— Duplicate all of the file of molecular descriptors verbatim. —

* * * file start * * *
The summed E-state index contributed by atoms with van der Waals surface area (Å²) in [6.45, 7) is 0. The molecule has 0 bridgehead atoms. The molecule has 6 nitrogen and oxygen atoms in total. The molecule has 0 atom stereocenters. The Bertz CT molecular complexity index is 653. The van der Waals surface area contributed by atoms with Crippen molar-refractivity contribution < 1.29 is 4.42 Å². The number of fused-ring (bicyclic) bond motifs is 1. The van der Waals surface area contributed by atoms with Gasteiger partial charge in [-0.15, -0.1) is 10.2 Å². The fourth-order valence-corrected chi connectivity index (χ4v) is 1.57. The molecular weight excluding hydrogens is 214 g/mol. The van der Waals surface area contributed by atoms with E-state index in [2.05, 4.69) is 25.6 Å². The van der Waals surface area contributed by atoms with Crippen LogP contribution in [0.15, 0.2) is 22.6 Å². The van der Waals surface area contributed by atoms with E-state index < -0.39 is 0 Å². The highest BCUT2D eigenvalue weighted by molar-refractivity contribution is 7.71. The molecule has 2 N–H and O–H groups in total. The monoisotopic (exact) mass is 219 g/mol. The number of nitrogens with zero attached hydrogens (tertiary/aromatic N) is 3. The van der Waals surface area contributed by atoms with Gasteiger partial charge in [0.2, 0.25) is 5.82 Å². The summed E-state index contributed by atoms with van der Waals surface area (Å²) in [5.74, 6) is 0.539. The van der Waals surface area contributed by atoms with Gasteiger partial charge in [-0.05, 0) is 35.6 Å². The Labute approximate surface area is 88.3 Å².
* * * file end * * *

The summed E-state index contributed by atoms with van der Waals surface area (Å²) in [6.45, 7) is 0. The molecule has 0 bridgehead atoms. The molecule has 6 nitrogen and oxygen atoms in total. The molecule has 0 atom stereocenters. The Bertz CT molecular complexity index is 653. The van der Waals surface area contributed by atoms with Crippen molar-refractivity contribution < 1.29 is 4.42 Å². The number of fused-ring (bicyclic) bond motifs is 1. The van der Waals surface area contributed by atoms with Gasteiger partial charge in [-0.15, -0.1) is 10.2 Å². The fourth-order valence-corrected chi connectivity index (χ4v) is 1.57. The molecular weight excluding hydrogens is 214 g/mol. The van der Waals surface area contributed by atoms with E-state index in [2.05, 4.69) is 25.6 Å². The van der Waals surface area contributed by atoms with Crippen LogP contribution in [0.15, 0.2) is 22.6 Å². The van der Waals surface area contributed by atoms with E-state index < -0.39 is 0 Å². The highest BCUT2D eigenvalue weighted by molar-refractivity contribution is 7.71. The molecule has 2 N–H and O–H groups in total. The monoisotopic (exact) mass is 219 g/mol. The number of nitrogens with zero attached hydrogens (tertiary/aromatic N) is 3. The van der Waals surface area contributed by atoms with Gasteiger partial charge in [0.2, 0.25) is 5.82 Å². The summed E-state index contributed by atoms with van der Waals surface area (Å²) in [5.74, 6) is 0.539. The van der Waals surface area contributed by atoms with Gasteiger partial charge in [-0.05, 0) is 35.6 Å². The Labute approximate surface area is 88.3 Å².